These developments are being reported just as the Federal Reserve’s annual conference is taking place in Jackson Hole, Wyoming, where Mario Draghi, president of the European Central Bank, and Janet L. Yellen, the Federal Reserve chairwoman, will speak about the future of the European and U.S. monetary policies for the year to come. Their speeches will focus on whether the current lenient regulations will be removed.

The decision on this very hot topic—appropriate for the end of summer—might affect the improvements shown by the delicate economies of the Eurozone, such as Italy’s, which has been reinvigorated by the positive unemployment and employment figures released in June 2017.

Why do these rates matter? Even though they are mere numbers, they stand for people; people who have been struggling to find jobs. As reported by the Italian business newspaper Il Sole24ore,  the unemployment rate decreased 0.2 percent from May to June of 2017, and has settled at the level of fall 2012—when Italy reached its lowest unemployment rate. This news has created confidence among markets, entrepreneurs, and investors.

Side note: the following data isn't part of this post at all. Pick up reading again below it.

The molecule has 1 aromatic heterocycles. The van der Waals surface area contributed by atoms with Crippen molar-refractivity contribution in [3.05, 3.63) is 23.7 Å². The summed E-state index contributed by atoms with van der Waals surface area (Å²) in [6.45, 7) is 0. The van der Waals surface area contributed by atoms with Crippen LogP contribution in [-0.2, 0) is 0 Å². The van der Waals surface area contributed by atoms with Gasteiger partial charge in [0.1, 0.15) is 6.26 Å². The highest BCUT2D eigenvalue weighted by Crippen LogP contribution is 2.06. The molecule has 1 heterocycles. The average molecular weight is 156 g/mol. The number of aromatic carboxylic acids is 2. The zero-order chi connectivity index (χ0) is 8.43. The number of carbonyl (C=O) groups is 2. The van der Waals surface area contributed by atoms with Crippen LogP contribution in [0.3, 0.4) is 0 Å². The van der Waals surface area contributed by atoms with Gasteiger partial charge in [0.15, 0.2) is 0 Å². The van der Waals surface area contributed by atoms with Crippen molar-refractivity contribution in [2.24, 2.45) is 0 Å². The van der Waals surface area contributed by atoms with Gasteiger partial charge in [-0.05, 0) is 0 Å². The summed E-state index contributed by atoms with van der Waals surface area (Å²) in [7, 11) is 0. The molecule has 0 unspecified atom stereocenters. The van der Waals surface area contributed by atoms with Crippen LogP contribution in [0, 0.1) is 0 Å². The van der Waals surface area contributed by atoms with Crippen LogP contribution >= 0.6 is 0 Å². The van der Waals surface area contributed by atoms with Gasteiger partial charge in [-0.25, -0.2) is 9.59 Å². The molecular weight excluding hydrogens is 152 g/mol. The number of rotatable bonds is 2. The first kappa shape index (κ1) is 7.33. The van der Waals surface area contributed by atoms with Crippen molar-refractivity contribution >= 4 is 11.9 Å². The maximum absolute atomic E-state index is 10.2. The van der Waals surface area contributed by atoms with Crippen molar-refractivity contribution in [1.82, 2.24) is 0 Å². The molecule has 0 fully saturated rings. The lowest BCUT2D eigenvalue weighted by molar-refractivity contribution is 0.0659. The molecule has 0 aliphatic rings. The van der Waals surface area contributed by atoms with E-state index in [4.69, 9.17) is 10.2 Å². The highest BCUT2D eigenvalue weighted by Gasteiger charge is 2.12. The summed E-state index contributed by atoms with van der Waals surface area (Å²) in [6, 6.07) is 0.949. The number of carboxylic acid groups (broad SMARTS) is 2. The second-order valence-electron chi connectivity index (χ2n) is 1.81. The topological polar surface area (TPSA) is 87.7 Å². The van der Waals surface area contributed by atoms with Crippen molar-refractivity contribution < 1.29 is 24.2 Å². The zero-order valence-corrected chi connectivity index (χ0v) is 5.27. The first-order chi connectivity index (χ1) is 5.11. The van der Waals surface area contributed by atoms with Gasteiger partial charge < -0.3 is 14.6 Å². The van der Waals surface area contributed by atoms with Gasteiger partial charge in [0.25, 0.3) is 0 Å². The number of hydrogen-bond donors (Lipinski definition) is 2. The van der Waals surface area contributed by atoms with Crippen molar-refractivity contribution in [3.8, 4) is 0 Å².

The recovery of Italy’s economy was also reported by Quartz and Bloomberg this month; these two media outlets showed that the Italian GDP increased by 0.4 percent in the last quarter, thanks to added value of manufacturing and services, as Lorenzo Totaro wrote on Aug. 16, 2017, on Bloomberg; this GDP increase reflects the larger number of employed people.